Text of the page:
One student may bust out a couple of advanced series on top of each other while another may have an equally profound practice draped restoratively over a bolster.  I, personally, have been caught doing both kinds of practices frequently!  As we continue to investigate our edges with curiosity and compassion, the critical features of the practice become clearer to us, and we begin to discover all that is possible in each moment.  Once we realize how powerful and adaptable the practice is, all of our best excuses dissolve and it calls us back again and again.  It turns out to be a wonderfully sustainable and nurturing part of our lives, giving us a variety of gifts during each different phase of our relationship to it.

Richard often describes the practice as “pranayama for restless people” and “an obsessive meditation on the central axis,” a process of cultivating internal forms that open up the core of the body to our observation, eventually leaving us awestruck.  All that is required is our full attention, so even if health dictates bedrest, we still have the opportunity to engage.  Guruji often said that the old and sick could practice, just not the lazy!  (A modicum of discipline is definitely helpful and with some patience it can be developed over time.)  It takes great courage and trust to avail ourselves of the innate intelligence of the breath.  Whatever external forms we may work with are best done in faithful service of these often-neglected inner currents that connect us to our deepest being.  Such a practice implores us to keep starting over with honesty from wherever we are.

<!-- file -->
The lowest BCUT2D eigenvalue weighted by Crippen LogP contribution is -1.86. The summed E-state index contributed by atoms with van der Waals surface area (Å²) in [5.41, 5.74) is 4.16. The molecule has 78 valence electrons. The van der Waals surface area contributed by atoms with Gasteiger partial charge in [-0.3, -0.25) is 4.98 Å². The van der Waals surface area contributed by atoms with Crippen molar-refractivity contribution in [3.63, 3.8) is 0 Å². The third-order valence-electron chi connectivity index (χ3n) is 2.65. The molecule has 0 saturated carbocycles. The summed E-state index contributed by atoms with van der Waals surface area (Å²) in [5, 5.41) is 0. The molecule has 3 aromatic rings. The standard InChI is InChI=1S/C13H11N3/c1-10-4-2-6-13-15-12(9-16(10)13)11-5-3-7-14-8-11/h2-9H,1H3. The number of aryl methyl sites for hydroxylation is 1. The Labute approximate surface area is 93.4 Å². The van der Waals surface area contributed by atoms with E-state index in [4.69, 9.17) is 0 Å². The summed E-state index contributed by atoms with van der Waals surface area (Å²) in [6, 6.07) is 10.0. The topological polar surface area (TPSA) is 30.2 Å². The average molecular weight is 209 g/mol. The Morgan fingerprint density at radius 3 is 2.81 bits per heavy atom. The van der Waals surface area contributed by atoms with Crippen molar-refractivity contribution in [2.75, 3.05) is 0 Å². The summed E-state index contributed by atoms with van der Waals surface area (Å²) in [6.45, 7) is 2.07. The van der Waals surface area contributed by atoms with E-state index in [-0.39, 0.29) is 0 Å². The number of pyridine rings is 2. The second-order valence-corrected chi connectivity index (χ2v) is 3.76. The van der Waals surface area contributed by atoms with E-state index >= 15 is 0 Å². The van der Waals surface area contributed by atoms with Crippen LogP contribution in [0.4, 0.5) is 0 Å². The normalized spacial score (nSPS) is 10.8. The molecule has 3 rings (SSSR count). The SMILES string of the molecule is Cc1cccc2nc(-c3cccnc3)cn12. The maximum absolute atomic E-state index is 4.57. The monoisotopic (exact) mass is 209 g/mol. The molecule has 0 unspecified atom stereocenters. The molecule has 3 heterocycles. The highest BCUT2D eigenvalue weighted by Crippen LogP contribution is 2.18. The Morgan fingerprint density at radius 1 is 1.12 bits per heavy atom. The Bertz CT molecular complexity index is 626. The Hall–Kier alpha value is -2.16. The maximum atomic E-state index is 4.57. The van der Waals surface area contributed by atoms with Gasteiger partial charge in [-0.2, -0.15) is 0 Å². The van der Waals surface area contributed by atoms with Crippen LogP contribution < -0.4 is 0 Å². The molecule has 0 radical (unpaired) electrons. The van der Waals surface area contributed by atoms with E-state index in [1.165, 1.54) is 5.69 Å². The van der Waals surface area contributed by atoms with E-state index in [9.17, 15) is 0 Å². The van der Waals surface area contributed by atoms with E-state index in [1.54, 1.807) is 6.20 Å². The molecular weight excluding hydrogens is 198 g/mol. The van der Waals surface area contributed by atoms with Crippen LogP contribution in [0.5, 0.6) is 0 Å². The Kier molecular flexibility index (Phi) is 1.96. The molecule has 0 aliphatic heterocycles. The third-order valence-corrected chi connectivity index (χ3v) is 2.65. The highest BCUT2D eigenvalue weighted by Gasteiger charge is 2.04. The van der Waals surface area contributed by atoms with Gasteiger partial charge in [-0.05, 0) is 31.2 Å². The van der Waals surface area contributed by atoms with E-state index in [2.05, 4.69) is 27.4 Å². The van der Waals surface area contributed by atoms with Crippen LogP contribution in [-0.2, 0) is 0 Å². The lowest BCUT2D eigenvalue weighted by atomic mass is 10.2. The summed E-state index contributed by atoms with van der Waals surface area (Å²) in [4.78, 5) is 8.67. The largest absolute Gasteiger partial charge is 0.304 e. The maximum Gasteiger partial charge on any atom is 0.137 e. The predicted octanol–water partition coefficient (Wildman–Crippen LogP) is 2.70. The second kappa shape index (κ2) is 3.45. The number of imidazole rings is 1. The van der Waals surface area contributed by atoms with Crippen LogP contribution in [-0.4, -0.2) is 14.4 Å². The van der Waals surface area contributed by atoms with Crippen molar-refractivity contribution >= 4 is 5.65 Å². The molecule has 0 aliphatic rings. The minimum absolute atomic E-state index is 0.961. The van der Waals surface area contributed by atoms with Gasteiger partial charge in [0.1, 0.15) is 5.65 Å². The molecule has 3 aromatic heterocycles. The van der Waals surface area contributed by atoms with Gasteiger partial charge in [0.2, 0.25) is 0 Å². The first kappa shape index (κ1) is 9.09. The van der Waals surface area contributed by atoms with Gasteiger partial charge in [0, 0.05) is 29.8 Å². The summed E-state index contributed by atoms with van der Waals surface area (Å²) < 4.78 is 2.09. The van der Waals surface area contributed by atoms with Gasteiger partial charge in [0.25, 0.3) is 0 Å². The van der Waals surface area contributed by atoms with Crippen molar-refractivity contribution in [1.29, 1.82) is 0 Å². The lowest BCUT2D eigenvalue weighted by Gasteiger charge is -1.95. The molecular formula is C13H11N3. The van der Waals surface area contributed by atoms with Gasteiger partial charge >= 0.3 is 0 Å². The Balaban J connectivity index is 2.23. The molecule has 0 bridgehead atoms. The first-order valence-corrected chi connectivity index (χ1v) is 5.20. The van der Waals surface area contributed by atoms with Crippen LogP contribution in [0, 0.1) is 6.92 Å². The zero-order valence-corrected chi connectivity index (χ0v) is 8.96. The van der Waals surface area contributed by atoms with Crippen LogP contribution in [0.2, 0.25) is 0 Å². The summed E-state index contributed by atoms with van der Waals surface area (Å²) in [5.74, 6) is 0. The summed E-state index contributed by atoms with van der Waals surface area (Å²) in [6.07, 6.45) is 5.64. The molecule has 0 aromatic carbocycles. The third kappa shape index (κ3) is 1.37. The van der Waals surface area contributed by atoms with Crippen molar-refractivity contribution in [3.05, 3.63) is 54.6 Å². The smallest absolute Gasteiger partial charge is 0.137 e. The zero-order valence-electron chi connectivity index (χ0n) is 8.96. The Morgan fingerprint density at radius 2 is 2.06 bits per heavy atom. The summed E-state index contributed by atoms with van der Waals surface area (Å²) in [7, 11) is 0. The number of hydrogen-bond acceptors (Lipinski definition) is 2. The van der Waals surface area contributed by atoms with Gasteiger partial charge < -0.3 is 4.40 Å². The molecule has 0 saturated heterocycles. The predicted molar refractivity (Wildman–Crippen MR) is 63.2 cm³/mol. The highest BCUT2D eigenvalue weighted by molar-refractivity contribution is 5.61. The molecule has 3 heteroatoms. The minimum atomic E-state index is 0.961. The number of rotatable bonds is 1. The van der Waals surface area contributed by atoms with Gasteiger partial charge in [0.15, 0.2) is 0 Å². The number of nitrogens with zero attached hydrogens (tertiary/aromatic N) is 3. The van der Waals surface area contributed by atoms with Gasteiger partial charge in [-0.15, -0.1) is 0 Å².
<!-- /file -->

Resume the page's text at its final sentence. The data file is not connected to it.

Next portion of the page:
I myself have practiced this method consistently throughout a painful and incapacitating chronic illness (CIRS), and I credit it with nothing less than saving my life.  Without first-hand experience of some of yoga’s physical, mental and spiritual benefits and the ideal of what long-term practice can result in (becoming of unfathomable benefit to all sentient beings, as I’ve seen exemplified by my teacher), my means and inspiration to go on would have been far more severely limited.  Four years into my journey towards recovery, I am more enthusiastic than ever to share with others, especially those who might not be the first sign up for yoga as it has been publicized in recent years.  I hope that my blog and therapeutic work will contribute to a more widespread appreciation of Ashtanga yoga as a deeply healing and transformative practice available to everybody.  I invite you to embark on an exciting and ever-changing adventure!  Please feel free to contact me with any questions.